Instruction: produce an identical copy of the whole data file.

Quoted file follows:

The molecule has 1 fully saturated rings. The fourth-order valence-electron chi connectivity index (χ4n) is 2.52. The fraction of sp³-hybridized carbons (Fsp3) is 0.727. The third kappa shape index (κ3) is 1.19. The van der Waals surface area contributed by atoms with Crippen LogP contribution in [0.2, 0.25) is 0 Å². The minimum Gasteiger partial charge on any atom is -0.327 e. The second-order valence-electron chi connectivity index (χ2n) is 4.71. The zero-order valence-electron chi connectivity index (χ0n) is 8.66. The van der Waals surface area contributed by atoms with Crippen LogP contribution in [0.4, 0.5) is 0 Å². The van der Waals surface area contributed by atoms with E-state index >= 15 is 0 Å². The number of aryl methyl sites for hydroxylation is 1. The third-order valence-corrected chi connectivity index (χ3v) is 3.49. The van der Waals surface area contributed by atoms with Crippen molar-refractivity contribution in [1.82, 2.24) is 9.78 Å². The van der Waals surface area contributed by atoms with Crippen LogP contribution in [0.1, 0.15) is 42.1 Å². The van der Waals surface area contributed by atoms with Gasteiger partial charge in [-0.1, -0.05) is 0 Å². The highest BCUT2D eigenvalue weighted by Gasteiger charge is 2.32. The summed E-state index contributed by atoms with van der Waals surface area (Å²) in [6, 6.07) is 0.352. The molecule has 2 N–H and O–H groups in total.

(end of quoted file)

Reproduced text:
The molecule has 1 fully saturated rings. The fourth-order valence-electron chi connectivity index (χ4n) is 2.52. The fraction of sp³-hybridized carbons (Fsp3) is 0.727. The third kappa shape index (κ3) is 1.19. The van der Waals surface area contributed by atoms with Crippen LogP contribution in [0.2, 0.25) is 0 Å². The minimum Gasteiger partial charge on any atom is -0.327 e. The second-order valence-electron chi connectivity index (χ2n) is 4.71. The zero-order valence-electron chi connectivity index (χ0n) is 8.66. The van der Waals surface area contributed by atoms with Crippen LogP contribution in [0.4, 0.5) is 0 Å². The van der Waals surface area contributed by atoms with E-state index >= 15 is 0 Å². The number of aryl methyl sites for hydroxylation is 1. The third-order valence-corrected chi connectivity index (χ3v) is 3.49. The van der Waals surface area contributed by atoms with Crippen molar-refractivity contribution in [1.82, 2.24) is 9.78 Å². The van der Waals surface area contributed by atoms with Crippen LogP contribution in [0.1, 0.15) is 42.1 Å². The van der Waals surface area contributed by atoms with Gasteiger partial charge in [-0.1, -0.05) is 0 Å². The highest BCUT2D eigenvalue weighted by Gasteiger charge is 2.32. The summed E-state index contributed by atoms with van der Waals surface area (Å²) in [6, 6.07) is 0.352. The molecule has 2 N–H and O–H groups in total.